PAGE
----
After all, we can trust the critics when they tells us what's good, because they tend to all settle into agreement on the strengths of the show. Mad Men is good for its casting and production, its slow and discerning character evolution, its moments of neorealistic honesty, its self-conscious critique of its own nostalgic charm. What's bad about it? Who cares? It's not about those things. But with a show like The Walking Dead, there's this massive subjective tangle of opinions around the show... every merit and flaw is a point of contention. In any particular episode, a scene will hated by an army of fans, at the same time that select others see it as the redeeming point in an episode.
In last week's episode -- Arrow on the Doorpost -- you can go through the important scenes, one by one, and each one will have a significant number of bitter critics, but also a small group of enthusiasts who claim it's the best scene in the episode. Does the confrontation between Rick and the Governor drag on, or does it give subtle shade to their characters? Does the bromance between the henchmen provide a moment of welcome frankness and levity, or is it a crap cliché without any sticking power? Does the final scene give an extra layer of gravity to Rick's moral reasoning, or does it just ruin his credibility in the eyes of the viewer? It seems like the only thing people can all agree on is that they hate The Governor (in a good way), they hate Andrea (in a bad way), and they approve of Michonne and Herschel.
One of the reasons for this endless, widespread controversy on every nuance is that these characters show striking inconsistency, to the point where they seem to be mere plot devices, rather than characters. I mean, I don't entirely put stock in that criticism, as I'll get to... but I can certainly see where it's coming from. There have been long stretches of show, like almost the entirety of Season 2, where there didn't seem to be any guiding motivation or intelligible development for these characters at all. The show lost all its momentum, and at the same time, it lost any sense of intimacy that it might have used to cover its weakness.
In the last episode, Clear, there was a marked (I'd even say "massive") improvement in this tendency. The episode-spanning objective was simple: check out Rick's old hometown, collect guns and ammo. This framework allowed the writers to steer clear of the convoluted "Prison versus Woodbury" mess and focus on a few particular points of tension and backstory, and they used that opportunity to reinforce some important characters: Michonne as a struggling ally -- Carl as a kid still working on growing up and dealing with trust and authority issues -- and Rick walking that line between guarded optimism and pragmatic ruthlessness.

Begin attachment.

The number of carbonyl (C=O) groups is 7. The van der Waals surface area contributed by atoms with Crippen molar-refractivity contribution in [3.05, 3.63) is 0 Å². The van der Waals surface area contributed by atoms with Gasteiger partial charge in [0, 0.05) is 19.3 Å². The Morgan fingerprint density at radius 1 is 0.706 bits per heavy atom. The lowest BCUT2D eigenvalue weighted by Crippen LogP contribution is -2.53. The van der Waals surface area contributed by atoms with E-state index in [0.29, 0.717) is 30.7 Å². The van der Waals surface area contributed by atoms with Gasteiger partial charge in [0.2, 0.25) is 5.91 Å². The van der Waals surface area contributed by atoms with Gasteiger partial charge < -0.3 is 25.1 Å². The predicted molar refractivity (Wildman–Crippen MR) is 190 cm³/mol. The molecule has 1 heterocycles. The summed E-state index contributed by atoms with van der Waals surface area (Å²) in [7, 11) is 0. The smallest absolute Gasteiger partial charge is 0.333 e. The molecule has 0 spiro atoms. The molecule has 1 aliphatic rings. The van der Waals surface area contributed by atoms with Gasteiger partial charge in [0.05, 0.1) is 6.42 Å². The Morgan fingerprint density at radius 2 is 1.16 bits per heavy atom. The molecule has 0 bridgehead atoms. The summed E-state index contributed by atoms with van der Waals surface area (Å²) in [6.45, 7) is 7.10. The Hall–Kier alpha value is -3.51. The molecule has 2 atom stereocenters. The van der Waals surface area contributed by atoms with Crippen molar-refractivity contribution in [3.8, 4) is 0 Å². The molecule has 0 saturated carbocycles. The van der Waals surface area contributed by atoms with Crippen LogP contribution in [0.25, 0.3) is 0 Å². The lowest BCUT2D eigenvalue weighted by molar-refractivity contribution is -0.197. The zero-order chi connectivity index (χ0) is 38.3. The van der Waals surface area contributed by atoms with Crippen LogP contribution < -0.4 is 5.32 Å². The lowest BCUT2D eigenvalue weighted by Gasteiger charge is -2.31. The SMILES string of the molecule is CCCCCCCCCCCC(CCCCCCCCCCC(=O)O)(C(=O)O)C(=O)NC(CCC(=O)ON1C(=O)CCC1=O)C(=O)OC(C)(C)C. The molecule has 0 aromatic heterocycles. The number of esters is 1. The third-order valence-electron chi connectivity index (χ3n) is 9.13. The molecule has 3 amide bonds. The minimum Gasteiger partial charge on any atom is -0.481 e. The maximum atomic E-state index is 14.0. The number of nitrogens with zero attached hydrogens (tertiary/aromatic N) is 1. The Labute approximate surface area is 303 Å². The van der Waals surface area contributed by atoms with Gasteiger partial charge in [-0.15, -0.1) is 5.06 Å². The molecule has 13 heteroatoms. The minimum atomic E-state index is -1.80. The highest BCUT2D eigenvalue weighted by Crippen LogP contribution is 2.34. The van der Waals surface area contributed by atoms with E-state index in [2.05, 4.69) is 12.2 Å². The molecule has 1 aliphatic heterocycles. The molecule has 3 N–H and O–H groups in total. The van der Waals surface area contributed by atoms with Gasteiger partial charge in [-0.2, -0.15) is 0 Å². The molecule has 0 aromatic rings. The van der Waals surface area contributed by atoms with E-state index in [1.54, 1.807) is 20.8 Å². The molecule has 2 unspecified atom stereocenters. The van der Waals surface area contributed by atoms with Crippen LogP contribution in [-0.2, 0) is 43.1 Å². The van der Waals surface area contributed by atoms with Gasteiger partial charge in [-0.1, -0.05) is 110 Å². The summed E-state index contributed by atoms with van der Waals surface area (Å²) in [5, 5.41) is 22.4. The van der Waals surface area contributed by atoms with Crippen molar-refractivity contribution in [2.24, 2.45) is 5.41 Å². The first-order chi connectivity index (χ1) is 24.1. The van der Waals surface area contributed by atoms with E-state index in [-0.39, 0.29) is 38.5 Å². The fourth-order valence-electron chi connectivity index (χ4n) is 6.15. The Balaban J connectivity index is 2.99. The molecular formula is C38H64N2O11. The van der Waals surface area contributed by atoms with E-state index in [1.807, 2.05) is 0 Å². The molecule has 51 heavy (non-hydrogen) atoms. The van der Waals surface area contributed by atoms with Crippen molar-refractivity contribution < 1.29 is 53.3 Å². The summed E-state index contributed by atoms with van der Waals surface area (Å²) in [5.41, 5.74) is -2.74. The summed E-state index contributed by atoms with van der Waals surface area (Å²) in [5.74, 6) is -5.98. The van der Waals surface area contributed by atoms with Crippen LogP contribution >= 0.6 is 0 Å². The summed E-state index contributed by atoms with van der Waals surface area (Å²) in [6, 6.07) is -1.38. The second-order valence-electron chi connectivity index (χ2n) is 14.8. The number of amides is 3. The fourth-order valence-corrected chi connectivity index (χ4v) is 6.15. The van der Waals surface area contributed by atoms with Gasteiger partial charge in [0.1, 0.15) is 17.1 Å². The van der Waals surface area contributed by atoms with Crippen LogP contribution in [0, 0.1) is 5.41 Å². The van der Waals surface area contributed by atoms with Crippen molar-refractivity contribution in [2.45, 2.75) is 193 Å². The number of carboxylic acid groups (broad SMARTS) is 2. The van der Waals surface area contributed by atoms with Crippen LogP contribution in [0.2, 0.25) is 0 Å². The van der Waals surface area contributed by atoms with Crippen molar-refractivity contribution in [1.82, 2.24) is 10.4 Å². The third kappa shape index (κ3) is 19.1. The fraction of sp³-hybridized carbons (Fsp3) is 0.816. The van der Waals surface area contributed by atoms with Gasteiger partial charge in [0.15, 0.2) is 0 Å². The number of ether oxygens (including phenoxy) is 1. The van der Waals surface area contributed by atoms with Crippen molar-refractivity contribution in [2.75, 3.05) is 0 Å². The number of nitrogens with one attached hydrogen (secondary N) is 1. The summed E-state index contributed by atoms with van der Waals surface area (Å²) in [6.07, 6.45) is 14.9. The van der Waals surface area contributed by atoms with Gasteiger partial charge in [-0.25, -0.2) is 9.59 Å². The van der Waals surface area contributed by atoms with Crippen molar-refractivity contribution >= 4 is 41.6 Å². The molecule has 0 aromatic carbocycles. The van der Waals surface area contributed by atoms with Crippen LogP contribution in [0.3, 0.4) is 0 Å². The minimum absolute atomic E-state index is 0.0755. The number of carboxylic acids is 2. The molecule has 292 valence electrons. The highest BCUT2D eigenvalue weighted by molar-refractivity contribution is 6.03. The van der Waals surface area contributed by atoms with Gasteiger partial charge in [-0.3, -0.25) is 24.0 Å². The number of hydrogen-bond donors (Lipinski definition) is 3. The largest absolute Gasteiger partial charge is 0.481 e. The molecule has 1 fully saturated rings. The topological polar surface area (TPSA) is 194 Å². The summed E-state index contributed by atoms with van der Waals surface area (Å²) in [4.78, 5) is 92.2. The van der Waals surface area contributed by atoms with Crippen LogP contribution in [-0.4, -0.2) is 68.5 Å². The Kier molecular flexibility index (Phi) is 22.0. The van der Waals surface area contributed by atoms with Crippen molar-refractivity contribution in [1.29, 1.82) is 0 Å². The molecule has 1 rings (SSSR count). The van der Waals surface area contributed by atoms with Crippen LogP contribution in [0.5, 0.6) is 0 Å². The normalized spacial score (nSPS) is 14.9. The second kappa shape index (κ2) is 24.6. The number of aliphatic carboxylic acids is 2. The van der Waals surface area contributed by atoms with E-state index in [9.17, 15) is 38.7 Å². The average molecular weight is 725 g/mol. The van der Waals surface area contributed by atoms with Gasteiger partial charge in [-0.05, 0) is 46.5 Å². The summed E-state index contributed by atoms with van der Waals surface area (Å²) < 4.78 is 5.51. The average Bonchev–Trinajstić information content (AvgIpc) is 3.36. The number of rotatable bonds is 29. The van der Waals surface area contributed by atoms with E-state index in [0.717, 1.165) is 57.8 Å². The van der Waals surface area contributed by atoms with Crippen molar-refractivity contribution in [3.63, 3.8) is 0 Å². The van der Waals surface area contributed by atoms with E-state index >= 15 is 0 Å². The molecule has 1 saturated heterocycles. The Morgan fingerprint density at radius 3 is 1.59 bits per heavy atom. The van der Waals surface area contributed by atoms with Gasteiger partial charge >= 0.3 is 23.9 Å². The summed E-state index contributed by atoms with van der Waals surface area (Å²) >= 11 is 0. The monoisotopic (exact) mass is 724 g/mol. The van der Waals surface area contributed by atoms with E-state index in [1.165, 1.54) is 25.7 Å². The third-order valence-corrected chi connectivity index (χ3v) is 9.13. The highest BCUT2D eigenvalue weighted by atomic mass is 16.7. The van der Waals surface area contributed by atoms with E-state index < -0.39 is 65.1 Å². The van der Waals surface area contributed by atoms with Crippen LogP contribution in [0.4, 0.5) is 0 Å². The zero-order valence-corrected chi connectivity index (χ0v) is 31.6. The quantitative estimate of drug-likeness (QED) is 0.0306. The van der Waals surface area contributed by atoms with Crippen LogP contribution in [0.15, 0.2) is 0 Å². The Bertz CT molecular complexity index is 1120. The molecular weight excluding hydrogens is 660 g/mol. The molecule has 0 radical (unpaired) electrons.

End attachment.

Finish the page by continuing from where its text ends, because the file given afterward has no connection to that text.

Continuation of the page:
Back to this week, there were a lot of questions about pacing, but all the questions about coherence -- about the realism of the characters' behavior -- seemed to center on one question: why, after all the bad blood, were these men able to sit down and talk in private, albeit tensely and unproductively? Why didn't the Governor, being a demonstrably ruthless tyrant, just shoot Rick? And why didn't Rick, being a ferocious pragmatist who's convinced of the Governor's evilness, just shoot him immediately and stop the war from happening?
The Onion AV Club asks the first form of that question here: "Why the hell doesn't the Governor just kill Rick when he has the chance? He's demonstrated he has no compunction about betraying his enemies' trust when it suits him. I guess he might be worried that Daryl would put up a fight if Rick went down, but I still don't understand his motivation here. But then, that's nothing new."
To me, this question is less baffling than its reverse. The Governor doesn't kill Rick for a couple reasons... first, he doesn't entirely trust his henchmen to keep him safe from Herschel and Daryl, so he doesn't want to light the fuse that leads to his own pointless murder. Second, and more importantly, he's tipped his hand already this episode: he wants Michonne. Killing Rick wouldn't guarantee that he got to kill her, especially in the personal, painful way he wants to do it.
You could also easily argue that The Governor has more faith in his machinations... his ability to play on Rick's humanity... than he does in his own ability to get a fatal shot off. He sincerely thinks he can nail Michonne, and guarantee a clean, dominant defeat of the Prison leaders.
Andy Pants, a commenter on that Onion AV Club write-up, gave a great account of The Governor's character, construing him as a tyrant who thinks himself an absolute realpolitick juggernaut, and perhaps even a benevolent leader. It makes a lot of sense, although in my opinion, you still have to allow that he's a bit emotionally disturbed, as well:
"Since his introduction it's been made clear that the Governor doesn't want anyone knowing about or living anywhere near (and therefore potentially finding out about) Woodbury who aren't willing to submit to his authority. Hence why he killed the military guys (they would have taken over), welcomed in Andrea when it seemed like she'd likely join the town and sent Merle to capture and kill Michonne when she tried to leave. It's also telling that he never revealed any of these activities to the towns civilians. He knows they'll probably be alienated by this strategy of pre-emptive strikes and refusing to tolerate the existence of a potential threat.